First Psychology Scotland has centres in the following locations: 

Edinburgh: 0131-668-1440,
Glasgow: 0141-404-5411,
Borders: 01896-800-400,
Aberdeen: 01224-452-848. opening soon!

Wednesday, 6 June 2012

Is the key to happiness a balanced time perspective?

Some people regularly look back to the good old days whereas others can’t wait to see what’s around the corner and some just focus on the here and now.

According to researchers at San Francisco State University however, the happiest people are those with a balanced time perspective. That is to say, individuals who live in the present, look fondly towards the past, and anticipate the future, are more satisfied with their lives.

The findings of this study, reported in the Journal of Happiness Studies, reveal that relying too heavily on any one time dimension can make it difficult for us to move forward, can limit our cognitive flexibility in certain situations and also lead to destructive behaviours. For instance, a very hedonistic, live in the moment attitude could lead us to over-indulge or live to excess.

Living in the past may keep us from enjoying the present; living too much in the present may stop us from achieving future goals; but at the same time, looking to the future too much may lead us to miss out on what’s going on in the present moment. So it would seem that a balance needs to be struck in order to maximise well-being.

The benefits of this balanced time perspective have been extended to the area of consumer choice. Researchers have applied the idea of how having a balance of the past, present and future can help individuals make better consumer decisions and have also investigated how purchasing habits and values relate to happiness.

First Psychology Scotland has centres in the following locations: 

Edinburgh: 0131-668-1440,
Glasgow: 0141-404-5411,
Borders: 01896-800-400,
Aberdeen: 01224-452-848, opening soon!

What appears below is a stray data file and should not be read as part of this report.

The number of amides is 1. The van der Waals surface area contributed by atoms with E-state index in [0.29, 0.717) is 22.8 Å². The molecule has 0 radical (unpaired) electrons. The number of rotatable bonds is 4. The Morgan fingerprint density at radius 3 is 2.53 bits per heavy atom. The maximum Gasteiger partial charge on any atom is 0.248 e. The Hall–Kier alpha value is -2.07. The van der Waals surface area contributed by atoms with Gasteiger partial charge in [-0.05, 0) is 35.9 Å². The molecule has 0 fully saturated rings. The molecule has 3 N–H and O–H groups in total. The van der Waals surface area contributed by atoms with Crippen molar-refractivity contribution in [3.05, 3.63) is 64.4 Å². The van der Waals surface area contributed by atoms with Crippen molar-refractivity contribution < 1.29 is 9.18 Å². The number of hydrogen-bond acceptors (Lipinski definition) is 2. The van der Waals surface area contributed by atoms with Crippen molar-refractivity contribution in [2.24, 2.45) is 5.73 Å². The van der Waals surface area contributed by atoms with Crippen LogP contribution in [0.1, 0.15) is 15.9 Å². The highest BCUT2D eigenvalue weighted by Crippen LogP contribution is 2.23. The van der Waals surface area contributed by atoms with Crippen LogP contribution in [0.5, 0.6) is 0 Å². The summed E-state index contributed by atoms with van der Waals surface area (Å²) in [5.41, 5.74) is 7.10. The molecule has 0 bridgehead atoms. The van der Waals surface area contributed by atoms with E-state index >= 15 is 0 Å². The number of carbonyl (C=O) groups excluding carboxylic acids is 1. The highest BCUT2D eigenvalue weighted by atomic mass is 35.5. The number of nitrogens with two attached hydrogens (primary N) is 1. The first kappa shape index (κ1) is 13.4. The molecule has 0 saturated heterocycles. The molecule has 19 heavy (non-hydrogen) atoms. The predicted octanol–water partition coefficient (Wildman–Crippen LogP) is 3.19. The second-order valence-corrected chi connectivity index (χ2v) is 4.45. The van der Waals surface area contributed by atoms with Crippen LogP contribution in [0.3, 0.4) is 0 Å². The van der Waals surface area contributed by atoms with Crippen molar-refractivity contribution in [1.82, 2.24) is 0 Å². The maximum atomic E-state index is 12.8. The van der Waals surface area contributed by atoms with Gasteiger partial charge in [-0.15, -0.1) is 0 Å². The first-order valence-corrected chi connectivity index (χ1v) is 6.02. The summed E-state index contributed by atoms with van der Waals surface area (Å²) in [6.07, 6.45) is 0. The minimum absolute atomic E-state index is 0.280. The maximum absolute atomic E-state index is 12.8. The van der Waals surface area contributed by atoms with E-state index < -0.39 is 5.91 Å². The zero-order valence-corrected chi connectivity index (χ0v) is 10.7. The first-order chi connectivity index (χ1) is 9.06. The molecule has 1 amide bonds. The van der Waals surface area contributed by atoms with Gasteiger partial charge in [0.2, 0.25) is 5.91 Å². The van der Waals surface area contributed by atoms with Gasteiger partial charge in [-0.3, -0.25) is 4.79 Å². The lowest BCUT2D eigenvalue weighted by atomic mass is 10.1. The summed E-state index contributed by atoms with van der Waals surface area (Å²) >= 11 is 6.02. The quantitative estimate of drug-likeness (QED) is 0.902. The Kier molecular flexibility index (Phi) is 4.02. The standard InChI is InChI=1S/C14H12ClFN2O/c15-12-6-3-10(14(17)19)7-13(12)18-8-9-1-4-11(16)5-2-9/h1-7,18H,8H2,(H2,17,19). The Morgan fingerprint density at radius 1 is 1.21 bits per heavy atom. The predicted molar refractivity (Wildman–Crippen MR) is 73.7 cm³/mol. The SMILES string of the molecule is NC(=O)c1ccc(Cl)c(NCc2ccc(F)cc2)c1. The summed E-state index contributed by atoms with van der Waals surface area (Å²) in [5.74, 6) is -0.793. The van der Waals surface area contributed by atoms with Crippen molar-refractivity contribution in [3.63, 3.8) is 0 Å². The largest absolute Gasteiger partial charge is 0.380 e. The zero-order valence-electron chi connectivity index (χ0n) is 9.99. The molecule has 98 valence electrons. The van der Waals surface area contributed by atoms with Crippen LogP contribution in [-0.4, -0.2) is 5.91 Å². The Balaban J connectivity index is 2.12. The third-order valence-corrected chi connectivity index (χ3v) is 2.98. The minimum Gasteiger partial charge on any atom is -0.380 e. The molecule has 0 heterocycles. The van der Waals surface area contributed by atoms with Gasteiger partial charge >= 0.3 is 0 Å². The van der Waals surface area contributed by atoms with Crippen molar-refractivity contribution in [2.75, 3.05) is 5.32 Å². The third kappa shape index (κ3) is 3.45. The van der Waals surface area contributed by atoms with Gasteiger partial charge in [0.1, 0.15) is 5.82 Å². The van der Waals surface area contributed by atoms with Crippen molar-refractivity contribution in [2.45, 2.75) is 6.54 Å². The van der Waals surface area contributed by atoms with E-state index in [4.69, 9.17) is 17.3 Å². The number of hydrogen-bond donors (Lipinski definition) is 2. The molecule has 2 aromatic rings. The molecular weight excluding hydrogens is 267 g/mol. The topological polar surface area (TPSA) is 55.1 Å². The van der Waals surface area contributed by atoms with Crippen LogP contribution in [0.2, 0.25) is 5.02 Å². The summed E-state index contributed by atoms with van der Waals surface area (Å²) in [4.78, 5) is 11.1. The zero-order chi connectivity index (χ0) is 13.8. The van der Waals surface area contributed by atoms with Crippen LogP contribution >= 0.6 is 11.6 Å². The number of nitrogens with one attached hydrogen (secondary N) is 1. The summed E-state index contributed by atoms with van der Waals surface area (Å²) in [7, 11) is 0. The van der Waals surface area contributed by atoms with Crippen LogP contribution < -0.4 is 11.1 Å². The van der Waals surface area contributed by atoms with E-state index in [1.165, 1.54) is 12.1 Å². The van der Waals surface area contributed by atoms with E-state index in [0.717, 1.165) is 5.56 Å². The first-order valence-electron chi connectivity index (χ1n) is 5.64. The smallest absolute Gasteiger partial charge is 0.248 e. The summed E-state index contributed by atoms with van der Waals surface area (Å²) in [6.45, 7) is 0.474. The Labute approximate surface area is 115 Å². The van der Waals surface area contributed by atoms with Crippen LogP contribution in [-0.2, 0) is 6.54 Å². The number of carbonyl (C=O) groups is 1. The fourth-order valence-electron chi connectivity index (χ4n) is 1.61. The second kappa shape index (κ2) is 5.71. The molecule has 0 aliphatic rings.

Tuesday, 5 June 2012

Protecting yourself from job burnout

We all feel stressed at work and have bad days from time to time, but burnout is different.

The term ‘burnout’ was coined in 1974 and has since been described as a condition ‘induced by chronic stress that is characterised by emotional or physical exhaustion, cynicism and a lack of professional efficacy’.

According to psychologist Christina Maslach, burnout results from a significant mismatch between our beliefs and factors in our lives such as workload, sense of control and reward (or lack of), and fairness. One factor on its own might not be a problem, but a combination of too much work and a boss who treats you unfairly might cause burnout.

Burnout is a silent condition that creeps up on us slowly. Here are some tips on how to identify the warning signs and prevent burnout before it takes hold.

  1. Recognise it – Do you dread the thought of going into work? Are you passionate and motivated about things or is everything just a burden? Are you irritable with co-workers? Are you engaged in your work and do you take pride in your achievements? If not, you are probably suffering from burnout. 
  2. Assess the situation and try to resolve it – do this by asking yourself what your passions are and whether you are pursuing these, why you do what you do, what you would change and what actions you need to take to change your situation for the better. 
  3. Make time for yourself – this might involve going for a walk, reading your favourite book or taking an hour to just do nothing. These things may help to prevent burnout. 
  4. Ask for help – talking about your feelings with someone you trust can help. 
  5. Check yourself – be sensitive to your feelings/needs throughout the day and respond to these. For example, if you work better in the morning try to organise your schedule around this.